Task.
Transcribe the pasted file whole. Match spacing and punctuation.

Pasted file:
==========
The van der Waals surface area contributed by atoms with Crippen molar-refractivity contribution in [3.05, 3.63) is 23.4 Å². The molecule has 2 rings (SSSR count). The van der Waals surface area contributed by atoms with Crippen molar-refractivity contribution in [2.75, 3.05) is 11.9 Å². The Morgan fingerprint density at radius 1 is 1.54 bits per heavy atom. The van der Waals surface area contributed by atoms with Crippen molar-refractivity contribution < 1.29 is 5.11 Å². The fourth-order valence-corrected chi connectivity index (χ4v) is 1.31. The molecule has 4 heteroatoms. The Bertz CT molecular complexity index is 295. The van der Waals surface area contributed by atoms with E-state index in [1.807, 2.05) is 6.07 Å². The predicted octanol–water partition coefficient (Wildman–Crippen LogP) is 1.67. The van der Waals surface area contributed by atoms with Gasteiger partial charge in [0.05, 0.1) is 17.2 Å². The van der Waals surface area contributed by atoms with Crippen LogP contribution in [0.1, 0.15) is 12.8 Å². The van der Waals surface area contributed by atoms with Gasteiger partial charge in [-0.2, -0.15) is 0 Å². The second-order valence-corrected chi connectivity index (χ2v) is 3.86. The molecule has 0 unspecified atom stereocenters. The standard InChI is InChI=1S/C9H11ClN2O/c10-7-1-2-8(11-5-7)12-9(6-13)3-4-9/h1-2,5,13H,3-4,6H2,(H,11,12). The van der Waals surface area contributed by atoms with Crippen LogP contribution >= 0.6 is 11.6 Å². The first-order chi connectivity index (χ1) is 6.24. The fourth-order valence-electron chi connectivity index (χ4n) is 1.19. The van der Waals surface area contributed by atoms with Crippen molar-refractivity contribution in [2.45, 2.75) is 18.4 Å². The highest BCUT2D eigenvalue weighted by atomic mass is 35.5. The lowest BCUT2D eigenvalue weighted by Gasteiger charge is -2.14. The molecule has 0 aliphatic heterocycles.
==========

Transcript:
The van der Waals surface area contributed by atoms with Crippen molar-refractivity contribution in [3.05, 3.63) is 23.4 Å². The molecule has 2 rings (SSSR count). The van der Waals surface area contributed by atoms with Crippen molar-refractivity contribution in [2.75, 3.05) is 11.9 Å². The Morgan fingerprint density at radius 1 is 1.54 bits per heavy atom. The van der Waals surface area contributed by atoms with Crippen molar-refractivity contribution < 1.29 is 5.11 Å². The fourth-order valence-corrected chi connectivity index (χ4v) is 1.31. The molecule has 4 heteroatoms. The Bertz CT molecular complexity index is 295. The van der Waals surface area contributed by atoms with E-state index in [1.807, 2.05) is 6.07 Å². The predicted octanol–water partition coefficient (Wildman–Crippen LogP) is 1.67. The van der Waals surface area contributed by atoms with Gasteiger partial charge in [0.05, 0.1) is 17.2 Å². The van der Waals surface area contributed by atoms with Crippen LogP contribution in [0.1, 0.15) is 12.8 Å². The van der Waals surface area contributed by atoms with Gasteiger partial charge in [-0.2, -0.15) is 0 Å². The second-order valence-corrected chi connectivity index (χ2v) is 3.86. The molecule has 0 unspecified atom stereocenters. The standard InChI is InChI=1S/C9H11ClN2O/c10-7-1-2-8(11-5-7)12-9(6-13)3-4-9/h1-2,5,13H,3-4,6H2,(H,11,12). The van der Waals surface area contributed by atoms with Crippen LogP contribution >= 0.6 is 11.6 Å². The first-order chi connectivity index (χ1) is 6.24. The fourth-order valence-electron chi connectivity index (χ4n) is 1.19. The van der Waals surface area contributed by atoms with Crippen molar-refractivity contribution in [2.45, 2.75) is 18.4 Å². The highest BCUT2D eigenvalue weighted by atomic mass is 35.5. The lowest BCUT2D eigenvalue weighted by Gasteiger charge is -2.14. The molecule has 0 aliphatic heterocycles.